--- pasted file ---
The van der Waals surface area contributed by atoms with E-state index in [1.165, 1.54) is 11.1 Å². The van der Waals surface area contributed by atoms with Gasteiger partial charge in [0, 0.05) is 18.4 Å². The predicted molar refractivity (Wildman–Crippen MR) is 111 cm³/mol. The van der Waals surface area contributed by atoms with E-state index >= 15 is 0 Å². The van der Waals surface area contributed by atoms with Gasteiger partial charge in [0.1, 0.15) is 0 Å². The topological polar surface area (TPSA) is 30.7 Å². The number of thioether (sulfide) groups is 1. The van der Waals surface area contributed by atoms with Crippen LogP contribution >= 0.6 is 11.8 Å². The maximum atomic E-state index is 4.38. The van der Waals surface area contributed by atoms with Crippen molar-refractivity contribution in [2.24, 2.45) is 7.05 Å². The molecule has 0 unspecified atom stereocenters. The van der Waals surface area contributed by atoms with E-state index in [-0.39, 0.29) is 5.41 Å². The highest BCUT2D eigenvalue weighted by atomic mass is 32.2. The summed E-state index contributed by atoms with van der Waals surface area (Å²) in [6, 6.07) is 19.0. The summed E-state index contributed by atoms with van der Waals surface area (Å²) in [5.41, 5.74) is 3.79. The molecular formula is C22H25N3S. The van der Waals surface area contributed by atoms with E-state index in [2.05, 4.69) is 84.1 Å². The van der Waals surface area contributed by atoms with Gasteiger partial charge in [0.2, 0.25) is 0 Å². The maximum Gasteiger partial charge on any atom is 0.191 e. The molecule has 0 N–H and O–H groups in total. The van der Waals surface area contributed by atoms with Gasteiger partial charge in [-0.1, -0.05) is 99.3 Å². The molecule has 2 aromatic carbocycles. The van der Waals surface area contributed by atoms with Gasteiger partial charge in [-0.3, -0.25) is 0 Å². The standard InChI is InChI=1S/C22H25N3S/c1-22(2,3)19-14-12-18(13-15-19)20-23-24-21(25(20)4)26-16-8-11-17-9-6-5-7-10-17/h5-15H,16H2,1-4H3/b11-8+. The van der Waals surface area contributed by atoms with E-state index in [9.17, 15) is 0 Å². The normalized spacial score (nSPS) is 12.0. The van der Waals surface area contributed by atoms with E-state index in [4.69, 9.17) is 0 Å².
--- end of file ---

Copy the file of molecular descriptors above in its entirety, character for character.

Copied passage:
The van der Waals surface area contributed by atoms with E-state index in [1.165, 1.54) is 11.1 Å². The van der Waals surface area contributed by atoms with Gasteiger partial charge in [0, 0.05) is 18.4 Å². The predicted molar refractivity (Wildman–Crippen MR) is 111 cm³/mol. The van der Waals surface area contributed by atoms with E-state index >= 15 is 0 Å². The van der Waals surface area contributed by atoms with Gasteiger partial charge in [0.1, 0.15) is 0 Å². The topological polar surface area (TPSA) is 30.7 Å². The number of thioether (sulfide) groups is 1. The van der Waals surface area contributed by atoms with Crippen LogP contribution >= 0.6 is 11.8 Å². The maximum atomic E-state index is 4.38. The van der Waals surface area contributed by atoms with Crippen molar-refractivity contribution in [2.24, 2.45) is 7.05 Å². The molecule has 0 unspecified atom stereocenters. The van der Waals surface area contributed by atoms with E-state index in [-0.39, 0.29) is 5.41 Å². The highest BCUT2D eigenvalue weighted by atomic mass is 32.2. The summed E-state index contributed by atoms with van der Waals surface area (Å²) in [6, 6.07) is 19.0. The summed E-state index contributed by atoms with van der Waals surface area (Å²) in [5.41, 5.74) is 3.79. The molecular formula is C22H25N3S. The van der Waals surface area contributed by atoms with E-state index in [2.05, 4.69) is 84.1 Å². The van der Waals surface area contributed by atoms with Gasteiger partial charge in [0.2, 0.25) is 0 Å². The maximum Gasteiger partial charge on any atom is 0.191 e. The molecule has 0 N–H and O–H groups in total. The van der Waals surface area contributed by atoms with Gasteiger partial charge in [-0.1, -0.05) is 99.3 Å². The molecule has 2 aromatic carbocycles. The van der Waals surface area contributed by atoms with Gasteiger partial charge in [-0.3, -0.25) is 0 Å². The standard InChI is InChI=1S/C22H25N3S/c1-22(2,3)19-14-12-18(13-15-19)20-23-24-21(25(20)4)26-16-8-11-17-9-6-5-7-10-17/h5-15H,16H2,1-4H3/b11-8+. The van der Waals surface area contributed by atoms with E-state index in [9.17, 15) is 0 Å². The normalized spacial score (nSPS) is 12.0. The van der Waals surface area contributed by atoms with E-state index in [4.69, 9.17) is 0 Å².